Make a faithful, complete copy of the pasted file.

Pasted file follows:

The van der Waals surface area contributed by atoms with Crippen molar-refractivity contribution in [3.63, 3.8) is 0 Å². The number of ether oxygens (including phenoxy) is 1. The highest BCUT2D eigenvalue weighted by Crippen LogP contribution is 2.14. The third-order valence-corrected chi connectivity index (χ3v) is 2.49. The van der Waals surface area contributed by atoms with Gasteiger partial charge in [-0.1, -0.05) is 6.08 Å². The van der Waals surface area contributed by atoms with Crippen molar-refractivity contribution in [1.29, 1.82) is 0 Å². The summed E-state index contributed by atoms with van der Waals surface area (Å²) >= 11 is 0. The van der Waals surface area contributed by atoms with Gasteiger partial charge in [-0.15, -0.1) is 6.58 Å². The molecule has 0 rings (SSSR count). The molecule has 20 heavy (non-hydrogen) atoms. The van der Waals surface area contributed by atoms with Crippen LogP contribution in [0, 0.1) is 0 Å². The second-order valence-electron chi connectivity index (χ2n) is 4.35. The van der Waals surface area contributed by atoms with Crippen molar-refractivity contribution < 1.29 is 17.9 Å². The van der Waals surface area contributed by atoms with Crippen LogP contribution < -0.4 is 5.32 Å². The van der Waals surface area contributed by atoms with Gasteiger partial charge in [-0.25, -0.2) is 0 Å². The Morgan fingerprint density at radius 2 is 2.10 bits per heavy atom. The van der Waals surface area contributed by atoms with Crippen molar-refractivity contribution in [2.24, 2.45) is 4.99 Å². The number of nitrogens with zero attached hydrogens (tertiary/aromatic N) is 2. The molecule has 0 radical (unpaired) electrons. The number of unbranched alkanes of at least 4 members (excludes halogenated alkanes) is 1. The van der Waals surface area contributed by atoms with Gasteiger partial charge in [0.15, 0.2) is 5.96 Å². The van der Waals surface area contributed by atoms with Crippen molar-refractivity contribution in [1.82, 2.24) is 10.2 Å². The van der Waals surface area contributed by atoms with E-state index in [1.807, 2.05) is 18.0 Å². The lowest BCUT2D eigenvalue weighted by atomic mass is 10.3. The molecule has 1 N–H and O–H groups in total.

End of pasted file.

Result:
The van der Waals surface area contributed by atoms with Crippen molar-refractivity contribution in [3.63, 3.8) is 0 Å². The number of ether oxygens (including phenoxy) is 1. The highest BCUT2D eigenvalue weighted by Crippen LogP contribution is 2.14. The third-order valence-corrected chi connectivity index (χ3v) is 2.49. The van der Waals surface area contributed by atoms with Gasteiger partial charge in [-0.1, -0.05) is 6.08 Å². The van der Waals surface area contributed by atoms with Crippen molar-refractivity contribution in [1.29, 1.82) is 0 Å². The summed E-state index contributed by atoms with van der Waals surface area (Å²) >= 11 is 0. The van der Waals surface area contributed by atoms with Gasteiger partial charge in [-0.15, -0.1) is 6.58 Å². The molecule has 0 rings (SSSR count). The molecule has 20 heavy (non-hydrogen) atoms. The van der Waals surface area contributed by atoms with Crippen LogP contribution in [0, 0.1) is 0 Å². The second-order valence-electron chi connectivity index (χ2n) is 4.35. The van der Waals surface area contributed by atoms with Crippen molar-refractivity contribution < 1.29 is 17.9 Å². The van der Waals surface area contributed by atoms with Crippen LogP contribution < -0.4 is 5.32 Å². The van der Waals surface area contributed by atoms with Gasteiger partial charge in [-0.25, -0.2) is 0 Å². The Morgan fingerprint density at radius 2 is 2.10 bits per heavy atom. The van der Waals surface area contributed by atoms with Crippen molar-refractivity contribution in [2.24, 2.45) is 4.99 Å². The number of nitrogens with zero attached hydrogens (tertiary/aromatic N) is 2. The molecule has 0 radical (unpaired) electrons. The number of unbranched alkanes of at least 4 members (excludes halogenated alkanes) is 1. The van der Waals surface area contributed by atoms with Gasteiger partial charge in [0.15, 0.2) is 5.96 Å². The van der Waals surface area contributed by atoms with Crippen molar-refractivity contribution in [1.82, 2.24) is 10.2 Å². The van der Waals surface area contributed by atoms with E-state index in [1.807, 2.05) is 18.0 Å². The lowest BCUT2D eigenvalue weighted by atomic mass is 10.3. The molecule has 1 N–H and O–H groups in total.